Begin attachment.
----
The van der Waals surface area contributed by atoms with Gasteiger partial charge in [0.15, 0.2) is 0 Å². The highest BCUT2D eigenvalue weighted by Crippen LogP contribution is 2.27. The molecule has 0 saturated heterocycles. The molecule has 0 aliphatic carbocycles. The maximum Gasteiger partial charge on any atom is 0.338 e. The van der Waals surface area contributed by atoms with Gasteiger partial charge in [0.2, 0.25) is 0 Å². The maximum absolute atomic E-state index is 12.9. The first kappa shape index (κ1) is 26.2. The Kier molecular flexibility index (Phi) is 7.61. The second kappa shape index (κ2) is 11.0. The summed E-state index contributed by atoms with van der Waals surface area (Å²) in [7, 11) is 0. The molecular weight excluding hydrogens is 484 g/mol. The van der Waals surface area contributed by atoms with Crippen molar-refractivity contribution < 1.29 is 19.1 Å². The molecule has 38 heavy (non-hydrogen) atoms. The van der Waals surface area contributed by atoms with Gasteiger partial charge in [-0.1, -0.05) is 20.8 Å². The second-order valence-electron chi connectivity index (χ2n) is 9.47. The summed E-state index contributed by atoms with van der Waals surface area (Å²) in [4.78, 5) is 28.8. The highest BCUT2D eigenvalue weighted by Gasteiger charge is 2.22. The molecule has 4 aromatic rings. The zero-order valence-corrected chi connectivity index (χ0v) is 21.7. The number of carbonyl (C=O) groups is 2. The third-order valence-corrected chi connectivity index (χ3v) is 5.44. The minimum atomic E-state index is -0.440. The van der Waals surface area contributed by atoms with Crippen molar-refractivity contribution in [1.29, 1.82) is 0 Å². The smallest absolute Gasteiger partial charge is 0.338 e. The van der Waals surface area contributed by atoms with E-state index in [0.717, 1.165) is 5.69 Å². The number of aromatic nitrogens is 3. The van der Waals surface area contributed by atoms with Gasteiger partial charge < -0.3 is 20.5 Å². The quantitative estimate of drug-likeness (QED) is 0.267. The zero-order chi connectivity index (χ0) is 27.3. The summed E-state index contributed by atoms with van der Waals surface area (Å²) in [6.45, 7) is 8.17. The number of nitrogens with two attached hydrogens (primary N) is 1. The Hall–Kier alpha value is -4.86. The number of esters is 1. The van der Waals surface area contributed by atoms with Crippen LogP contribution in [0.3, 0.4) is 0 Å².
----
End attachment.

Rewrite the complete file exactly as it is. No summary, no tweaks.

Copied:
The van der Waals surface area contributed by atoms with Gasteiger partial charge in [0.15, 0.2) is 0 Å². The highest BCUT2D eigenvalue weighted by Crippen LogP contribution is 2.27. The molecule has 0 saturated heterocycles. The molecule has 0 aliphatic carbocycles. The maximum Gasteiger partial charge on any atom is 0.338 e. The van der Waals surface area contributed by atoms with Gasteiger partial charge in [0.2, 0.25) is 0 Å². The maximum absolute atomic E-state index is 12.9. The first kappa shape index (κ1) is 26.2. The Kier molecular flexibility index (Phi) is 7.61. The second kappa shape index (κ2) is 11.0. The summed E-state index contributed by atoms with van der Waals surface area (Å²) in [7, 11) is 0. The molecular weight excluding hydrogens is 484 g/mol. The van der Waals surface area contributed by atoms with Crippen molar-refractivity contribution < 1.29 is 19.1 Å². The molecule has 38 heavy (non-hydrogen) atoms. The van der Waals surface area contributed by atoms with Gasteiger partial charge in [-0.1, -0.05) is 20.8 Å². The second-order valence-electron chi connectivity index (χ2n) is 9.47. The summed E-state index contributed by atoms with van der Waals surface area (Å²) in [4.78, 5) is 28.8. The highest BCUT2D eigenvalue weighted by Gasteiger charge is 2.22. The molecule has 4 aromatic rings. The zero-order valence-corrected chi connectivity index (χ0v) is 21.7. The number of carbonyl (C=O) groups is 2. The third-order valence-corrected chi connectivity index (χ3v) is 5.44. The minimum atomic E-state index is -0.440. The van der Waals surface area contributed by atoms with Crippen molar-refractivity contribution in [1.29, 1.82) is 0 Å². The smallest absolute Gasteiger partial charge is 0.338 e. The van der Waals surface area contributed by atoms with E-state index in [0.717, 1.165) is 5.69 Å². The number of aromatic nitrogens is 3. The van der Waals surface area contributed by atoms with Gasteiger partial charge < -0.3 is 20.5 Å². The quantitative estimate of drug-likeness (QED) is 0.267. The zero-order chi connectivity index (χ0) is 27.3. The summed E-state index contributed by atoms with van der Waals surface area (Å²) in [6.45, 7) is 8.17. The number of nitrogens with two attached hydrogens (primary N) is 1. The Hall–Kier alpha value is -4.86. The number of esters is 1. The van der Waals surface area contributed by atoms with Crippen LogP contribution in [0.3, 0.4) is 0 Å².